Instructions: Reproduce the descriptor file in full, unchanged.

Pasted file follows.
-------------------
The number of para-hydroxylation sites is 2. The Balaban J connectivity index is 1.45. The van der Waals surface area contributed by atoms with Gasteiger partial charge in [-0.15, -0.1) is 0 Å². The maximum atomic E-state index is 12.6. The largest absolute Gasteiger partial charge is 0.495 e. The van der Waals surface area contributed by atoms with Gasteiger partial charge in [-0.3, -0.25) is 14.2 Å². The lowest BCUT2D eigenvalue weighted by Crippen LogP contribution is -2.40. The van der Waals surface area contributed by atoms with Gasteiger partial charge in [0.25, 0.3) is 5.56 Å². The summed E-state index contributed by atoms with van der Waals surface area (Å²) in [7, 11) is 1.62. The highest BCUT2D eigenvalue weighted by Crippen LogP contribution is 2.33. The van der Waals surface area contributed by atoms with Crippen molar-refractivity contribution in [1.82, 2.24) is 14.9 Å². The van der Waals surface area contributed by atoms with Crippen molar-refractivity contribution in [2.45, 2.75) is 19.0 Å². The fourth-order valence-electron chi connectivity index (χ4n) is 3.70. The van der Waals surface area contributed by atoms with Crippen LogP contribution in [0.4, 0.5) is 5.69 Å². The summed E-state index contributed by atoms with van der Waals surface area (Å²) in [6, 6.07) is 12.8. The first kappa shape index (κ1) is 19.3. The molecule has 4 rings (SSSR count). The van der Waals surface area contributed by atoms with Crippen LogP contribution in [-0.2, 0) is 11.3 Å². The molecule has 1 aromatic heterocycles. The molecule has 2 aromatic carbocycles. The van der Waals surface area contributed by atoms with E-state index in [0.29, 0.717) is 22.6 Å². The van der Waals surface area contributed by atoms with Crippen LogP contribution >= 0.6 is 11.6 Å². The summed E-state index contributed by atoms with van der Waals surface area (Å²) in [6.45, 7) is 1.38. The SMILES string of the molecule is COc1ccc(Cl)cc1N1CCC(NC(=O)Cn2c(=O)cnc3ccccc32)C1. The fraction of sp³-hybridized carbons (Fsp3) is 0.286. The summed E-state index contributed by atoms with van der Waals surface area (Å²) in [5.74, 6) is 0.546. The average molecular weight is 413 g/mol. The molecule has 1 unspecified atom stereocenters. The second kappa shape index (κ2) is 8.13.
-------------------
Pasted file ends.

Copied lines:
The number of para-hydroxylation sites is 2. The Balaban J connectivity index is 1.45. The van der Waals surface area contributed by atoms with Gasteiger partial charge in [-0.15, -0.1) is 0 Å². The maximum atomic E-state index is 12.6. The largest absolute Gasteiger partial charge is 0.495 e. The van der Waals surface area contributed by atoms with Gasteiger partial charge in [-0.3, -0.25) is 14.2 Å². The lowest BCUT2D eigenvalue weighted by Crippen LogP contribution is -2.40. The van der Waals surface area contributed by atoms with Gasteiger partial charge in [0.25, 0.3) is 5.56 Å². The summed E-state index contributed by atoms with van der Waals surface area (Å²) in [7, 11) is 1.62. The highest BCUT2D eigenvalue weighted by Crippen LogP contribution is 2.33. The van der Waals surface area contributed by atoms with Crippen molar-refractivity contribution in [1.82, 2.24) is 14.9 Å². The van der Waals surface area contributed by atoms with Crippen molar-refractivity contribution in [2.45, 2.75) is 19.0 Å². The fourth-order valence-electron chi connectivity index (χ4n) is 3.70. The van der Waals surface area contributed by atoms with Crippen LogP contribution in [0.4, 0.5) is 5.69 Å². The summed E-state index contributed by atoms with van der Waals surface area (Å²) in [6, 6.07) is 12.8. The first kappa shape index (κ1) is 19.3. The molecule has 4 rings (SSSR count). The van der Waals surface area contributed by atoms with Crippen LogP contribution in [-0.2, 0) is 11.3 Å². The molecule has 1 aromatic heterocycles. The molecule has 2 aromatic carbocycles. The van der Waals surface area contributed by atoms with E-state index in [0.29, 0.717) is 22.6 Å². The van der Waals surface area contributed by atoms with Crippen LogP contribution >= 0.6 is 11.6 Å². The summed E-state index contributed by atoms with van der Waals surface area (Å²) in [6.45, 7) is 1.38. The SMILES string of the molecule is COc1ccc(Cl)cc1N1CCC(NC(=O)Cn2c(=O)cnc3ccccc32)C1. The fraction of sp³-hybridized carbons (Fsp3) is 0.286. The summed E-state index contributed by atoms with van der Waals surface area (Å²) in [5.74, 6) is 0.546. The average molecular weight is 413 g/mol. The molecule has 1 unspecified atom stereocenters. The second kappa shape index (κ2) is 8.13.